Book Reviews · fitness · motivation

The 100 Day Reclaim: Day 61-70, Two (!) Fit Feminist Bloggers Weigh In

Three of us are reading Nia Shanks’ The 100 Day Reclaim: Daily Readings to Make Health and Fitness as Empowering as it Should Be. Most posts will include words from Catherine, and Christine and me, Sam, but today it’s just them. I spent the weekend at a wonderful philosophy conference in Arizona but then my travel back encountered the usual winter flight-delay problems. Sunday was seven extra hours in the Phoenix airport and I got home to my by three am. Work is extra busy (it’s academic budget season!) and I’m behind with all the things. A one day reprieve wouldn’t have helped so here’s Christine and Catherine going it alone. I’ll be back for days 71-80. I’ll be on holidays!

Read about Day 1 here.

Read about Days 2-10 here. ‘

Read about Days 11-20 here.

Read about Days 21-30 here.

Read about Days 31-40 here.

Read about Days 41-50 here.

Read about Days 51-60 here.

Catherine:

Day 61—if this happened to a friend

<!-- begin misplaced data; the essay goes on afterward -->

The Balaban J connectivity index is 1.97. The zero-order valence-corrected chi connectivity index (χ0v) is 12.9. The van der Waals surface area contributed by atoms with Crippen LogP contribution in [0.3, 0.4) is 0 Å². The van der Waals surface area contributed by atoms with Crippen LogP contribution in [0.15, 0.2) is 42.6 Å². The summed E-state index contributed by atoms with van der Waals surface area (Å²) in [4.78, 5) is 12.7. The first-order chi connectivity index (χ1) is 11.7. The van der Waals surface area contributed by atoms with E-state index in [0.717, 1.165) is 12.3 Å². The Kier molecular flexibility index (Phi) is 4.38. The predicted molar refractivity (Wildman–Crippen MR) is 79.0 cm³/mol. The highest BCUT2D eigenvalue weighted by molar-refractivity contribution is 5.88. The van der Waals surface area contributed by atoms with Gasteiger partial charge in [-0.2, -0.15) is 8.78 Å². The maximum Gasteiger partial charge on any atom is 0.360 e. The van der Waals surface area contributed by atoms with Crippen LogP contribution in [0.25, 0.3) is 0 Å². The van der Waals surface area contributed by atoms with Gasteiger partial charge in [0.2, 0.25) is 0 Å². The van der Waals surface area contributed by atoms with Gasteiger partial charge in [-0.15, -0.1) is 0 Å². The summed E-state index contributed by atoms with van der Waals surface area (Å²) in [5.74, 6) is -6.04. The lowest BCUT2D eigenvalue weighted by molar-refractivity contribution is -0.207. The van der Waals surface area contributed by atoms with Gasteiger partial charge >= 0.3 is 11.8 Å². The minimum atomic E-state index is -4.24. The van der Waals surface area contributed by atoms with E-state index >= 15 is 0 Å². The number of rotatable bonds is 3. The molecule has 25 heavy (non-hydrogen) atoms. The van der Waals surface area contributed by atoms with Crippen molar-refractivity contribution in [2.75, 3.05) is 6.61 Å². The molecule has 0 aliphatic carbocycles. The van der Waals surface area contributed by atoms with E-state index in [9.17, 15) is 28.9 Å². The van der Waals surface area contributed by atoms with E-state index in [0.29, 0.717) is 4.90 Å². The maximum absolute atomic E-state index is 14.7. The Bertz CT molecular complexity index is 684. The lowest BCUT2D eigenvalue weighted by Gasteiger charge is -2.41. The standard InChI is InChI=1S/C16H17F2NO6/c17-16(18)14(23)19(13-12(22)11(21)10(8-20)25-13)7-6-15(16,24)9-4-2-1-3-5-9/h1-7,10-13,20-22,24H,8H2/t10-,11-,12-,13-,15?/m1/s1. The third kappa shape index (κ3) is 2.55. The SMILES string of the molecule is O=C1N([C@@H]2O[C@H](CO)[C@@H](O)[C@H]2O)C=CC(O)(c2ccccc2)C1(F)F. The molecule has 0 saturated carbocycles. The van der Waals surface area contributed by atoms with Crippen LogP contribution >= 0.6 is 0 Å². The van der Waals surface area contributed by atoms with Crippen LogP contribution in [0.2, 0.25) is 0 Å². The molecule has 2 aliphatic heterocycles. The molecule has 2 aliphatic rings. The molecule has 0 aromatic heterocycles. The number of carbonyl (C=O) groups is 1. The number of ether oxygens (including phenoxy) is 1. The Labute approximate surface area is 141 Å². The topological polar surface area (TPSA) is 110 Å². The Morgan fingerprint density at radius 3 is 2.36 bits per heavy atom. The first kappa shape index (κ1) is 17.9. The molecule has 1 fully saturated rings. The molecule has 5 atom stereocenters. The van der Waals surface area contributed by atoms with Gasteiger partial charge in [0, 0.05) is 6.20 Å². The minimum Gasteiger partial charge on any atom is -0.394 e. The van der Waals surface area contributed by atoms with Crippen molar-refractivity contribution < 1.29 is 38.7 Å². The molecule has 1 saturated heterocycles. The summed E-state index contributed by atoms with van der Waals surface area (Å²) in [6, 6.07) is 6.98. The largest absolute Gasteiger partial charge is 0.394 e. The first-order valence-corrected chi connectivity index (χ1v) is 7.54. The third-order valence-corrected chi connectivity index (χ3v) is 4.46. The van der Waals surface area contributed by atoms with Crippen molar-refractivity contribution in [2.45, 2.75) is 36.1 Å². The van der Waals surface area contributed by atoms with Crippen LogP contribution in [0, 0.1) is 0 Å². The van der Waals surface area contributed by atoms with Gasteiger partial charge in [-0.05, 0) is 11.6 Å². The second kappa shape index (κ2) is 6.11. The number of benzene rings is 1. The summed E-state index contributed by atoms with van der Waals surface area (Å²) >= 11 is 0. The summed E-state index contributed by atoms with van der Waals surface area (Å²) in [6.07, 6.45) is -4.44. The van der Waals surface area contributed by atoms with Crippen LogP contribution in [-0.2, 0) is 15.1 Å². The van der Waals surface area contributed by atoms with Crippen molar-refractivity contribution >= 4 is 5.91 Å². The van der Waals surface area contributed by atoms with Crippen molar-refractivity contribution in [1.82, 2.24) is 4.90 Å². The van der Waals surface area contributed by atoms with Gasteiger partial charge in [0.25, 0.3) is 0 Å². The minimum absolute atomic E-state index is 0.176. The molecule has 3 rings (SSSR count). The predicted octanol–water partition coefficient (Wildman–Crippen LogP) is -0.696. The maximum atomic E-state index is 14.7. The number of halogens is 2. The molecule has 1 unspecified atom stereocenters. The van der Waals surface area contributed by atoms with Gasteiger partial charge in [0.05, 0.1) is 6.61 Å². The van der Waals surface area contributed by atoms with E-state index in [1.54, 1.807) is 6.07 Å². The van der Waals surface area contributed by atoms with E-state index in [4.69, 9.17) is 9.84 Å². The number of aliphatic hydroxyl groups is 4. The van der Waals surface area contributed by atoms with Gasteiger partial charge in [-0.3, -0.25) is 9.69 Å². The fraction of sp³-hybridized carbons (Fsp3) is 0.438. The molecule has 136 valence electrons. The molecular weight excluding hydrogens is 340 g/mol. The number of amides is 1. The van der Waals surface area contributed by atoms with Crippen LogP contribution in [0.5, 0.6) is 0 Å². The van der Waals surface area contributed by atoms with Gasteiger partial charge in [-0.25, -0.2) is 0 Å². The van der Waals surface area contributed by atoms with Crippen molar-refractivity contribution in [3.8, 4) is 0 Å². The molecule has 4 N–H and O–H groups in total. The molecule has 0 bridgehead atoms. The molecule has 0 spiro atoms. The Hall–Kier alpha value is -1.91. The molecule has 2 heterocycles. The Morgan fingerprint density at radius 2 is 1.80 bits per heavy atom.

I keep struggling with Nia’s language even though I agree with and am warmed by her overall message. She gives an example of eating fast food for lunch instead of bringing it from home. All of us have done this, which she calls “giving in to fast food temptation”. Sigh. Then she says that doing so “typically leads to less-than -deal choices in the days that follow”. Argh.

But then Nia says all the right things (IMHO) about moving on, learning from what happened, etc. I feel like this is a tightrope Nia has to walk to please everyone: 1) people who are on a dieting track and suffer from guilt and self-recrimination; and 2) people who categorically reject dieting and see it as destructive and no-win. We bloggers (and lots of our readers) are in 2).